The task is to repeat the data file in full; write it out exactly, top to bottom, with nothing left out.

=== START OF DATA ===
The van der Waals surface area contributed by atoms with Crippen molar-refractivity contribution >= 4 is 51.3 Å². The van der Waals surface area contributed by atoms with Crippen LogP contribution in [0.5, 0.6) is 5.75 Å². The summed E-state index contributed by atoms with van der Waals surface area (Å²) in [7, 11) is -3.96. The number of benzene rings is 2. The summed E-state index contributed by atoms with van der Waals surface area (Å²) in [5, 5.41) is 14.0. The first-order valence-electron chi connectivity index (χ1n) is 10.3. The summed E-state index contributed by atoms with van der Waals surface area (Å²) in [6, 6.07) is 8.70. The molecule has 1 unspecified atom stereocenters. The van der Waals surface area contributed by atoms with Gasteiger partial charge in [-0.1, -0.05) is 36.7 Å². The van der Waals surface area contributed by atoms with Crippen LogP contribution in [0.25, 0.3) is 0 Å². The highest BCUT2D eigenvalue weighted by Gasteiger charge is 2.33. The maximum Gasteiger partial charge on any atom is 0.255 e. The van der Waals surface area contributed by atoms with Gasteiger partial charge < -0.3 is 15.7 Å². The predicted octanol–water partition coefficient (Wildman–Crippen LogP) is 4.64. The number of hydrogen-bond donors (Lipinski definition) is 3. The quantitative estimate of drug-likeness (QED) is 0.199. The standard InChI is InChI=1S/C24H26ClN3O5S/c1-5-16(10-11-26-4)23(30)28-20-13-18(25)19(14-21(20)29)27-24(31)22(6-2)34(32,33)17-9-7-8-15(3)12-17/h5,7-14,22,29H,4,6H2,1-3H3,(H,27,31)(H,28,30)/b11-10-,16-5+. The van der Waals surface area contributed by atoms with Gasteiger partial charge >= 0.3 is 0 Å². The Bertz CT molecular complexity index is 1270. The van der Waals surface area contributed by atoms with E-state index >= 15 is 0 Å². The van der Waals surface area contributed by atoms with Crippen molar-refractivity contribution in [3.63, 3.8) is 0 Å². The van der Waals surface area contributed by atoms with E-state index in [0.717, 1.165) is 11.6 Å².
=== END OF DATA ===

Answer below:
The van der Waals surface area contributed by atoms with Crippen molar-refractivity contribution >= 4 is 51.3 Å². The van der Waals surface area contributed by atoms with Crippen LogP contribution in [0.5, 0.6) is 5.75 Å². The summed E-state index contributed by atoms with van der Waals surface area (Å²) in [7, 11) is -3.96. The number of benzene rings is 2. The summed E-state index contributed by atoms with van der Waals surface area (Å²) in [5, 5.41) is 14.0. The first-order valence-electron chi connectivity index (χ1n) is 10.3. The summed E-state index contributed by atoms with van der Waals surface area (Å²) in [6, 6.07) is 8.70. The molecule has 1 unspecified atom stereocenters. The van der Waals surface area contributed by atoms with Gasteiger partial charge in [-0.1, -0.05) is 36.7 Å². The van der Waals surface area contributed by atoms with Crippen LogP contribution in [0.25, 0.3) is 0 Å². The highest BCUT2D eigenvalue weighted by Gasteiger charge is 2.33. The maximum Gasteiger partial charge on any atom is 0.255 e. The van der Waals surface area contributed by atoms with Gasteiger partial charge < -0.3 is 15.7 Å². The predicted octanol–water partition coefficient (Wildman–Crippen LogP) is 4.64. The number of hydrogen-bond donors (Lipinski definition) is 3. The quantitative estimate of drug-likeness (QED) is 0.199. The standard InChI is InChI=1S/C24H26ClN3O5S/c1-5-16(10-11-26-4)23(30)28-20-13-18(25)19(14-21(20)29)27-24(31)22(6-2)34(32,33)17-9-7-8-15(3)12-17/h5,7-14,22,29H,4,6H2,1-3H3,(H,27,31)(H,28,30)/b11-10-,16-5+. The van der Waals surface area contributed by atoms with Gasteiger partial charge >= 0.3 is 0 Å². The Bertz CT molecular complexity index is 1270. The van der Waals surface area contributed by atoms with E-state index >= 15 is 0 Å². The van der Waals surface area contributed by atoms with Crippen molar-refractivity contribution in [3.63, 3.8) is 0 Å². The van der Waals surface area contributed by atoms with E-state index in [0.717, 1.165) is 11.6 Å².